Free Access
Issue
A&A
Volume 527, March 2011
Article Number A142
Number of page(s) 10
Section Extragalactic astronomy
DOI https://doi.org/10.1051/0004-6361/201016097
Published online 11 February 2011

© ESO, 2011

1. Introduction

Active galactic nuclei (AGN) emit over the entire electromagnetic spectrum and are widely believed to be powered by the accretion of matter onto a supermassive black hole (SMBH, Rees 1984). Several families within the AGN category have been established from observations. Although their classification is sometimes misleading, a unified model is proposed to explain them all under a single scenario (Antonucci 1993). A key ingredient in this scheme is a dusty torus whose inclination with respect to the observer’s line of sight is responsible for the dichotomy between optical Type-1 (with broad permitted lines, face-on view) and Type-2 (with narrow permitted lines, edge-on view) AGN. However, this scheme needs to be refined further since there are several sub-classes of objects that cannot be easily fitted into this scenario (for example unobscured Type 2 Seyferts, e.g. Mateos et al. 2005; Dewangan & Griffiths 2005; Panessa & Bassani 2002).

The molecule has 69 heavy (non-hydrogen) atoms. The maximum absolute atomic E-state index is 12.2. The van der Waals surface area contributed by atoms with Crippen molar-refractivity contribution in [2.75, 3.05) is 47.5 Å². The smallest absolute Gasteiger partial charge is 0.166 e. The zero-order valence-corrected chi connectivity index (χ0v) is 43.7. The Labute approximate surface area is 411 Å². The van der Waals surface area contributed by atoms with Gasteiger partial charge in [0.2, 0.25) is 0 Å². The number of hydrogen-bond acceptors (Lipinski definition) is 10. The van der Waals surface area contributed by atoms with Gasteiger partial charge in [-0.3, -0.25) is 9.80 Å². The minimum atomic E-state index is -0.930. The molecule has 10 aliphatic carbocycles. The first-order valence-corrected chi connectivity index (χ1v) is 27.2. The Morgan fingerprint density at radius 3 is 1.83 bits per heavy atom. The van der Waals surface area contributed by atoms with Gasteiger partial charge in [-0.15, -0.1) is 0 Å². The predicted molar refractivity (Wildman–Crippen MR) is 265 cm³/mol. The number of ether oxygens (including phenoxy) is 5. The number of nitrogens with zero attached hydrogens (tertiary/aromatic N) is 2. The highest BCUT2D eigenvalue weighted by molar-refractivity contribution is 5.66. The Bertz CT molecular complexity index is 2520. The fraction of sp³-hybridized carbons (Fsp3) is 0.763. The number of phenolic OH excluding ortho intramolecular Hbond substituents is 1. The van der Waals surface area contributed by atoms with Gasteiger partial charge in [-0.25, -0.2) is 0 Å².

One of the most intriguing cases are low-ionisation, nuclear emission-line regions (LINERs, Heckman 1980). As suggested by their low X-ray luminosities (L(2–10 keV)  ~ 1039−42 erg s-1, see González-Martín et al. 2009a), they could be the link between AGN (L(2−10   keV) ~ 1041−45 erg s-1) and normal galaxies (~1038−42   erg   s-1, Fabbiano 1989). Moreover, they are the dominant population of active galaxies in the nearby universe (Ho et al. 1997). However, their nature has not yet been well understood.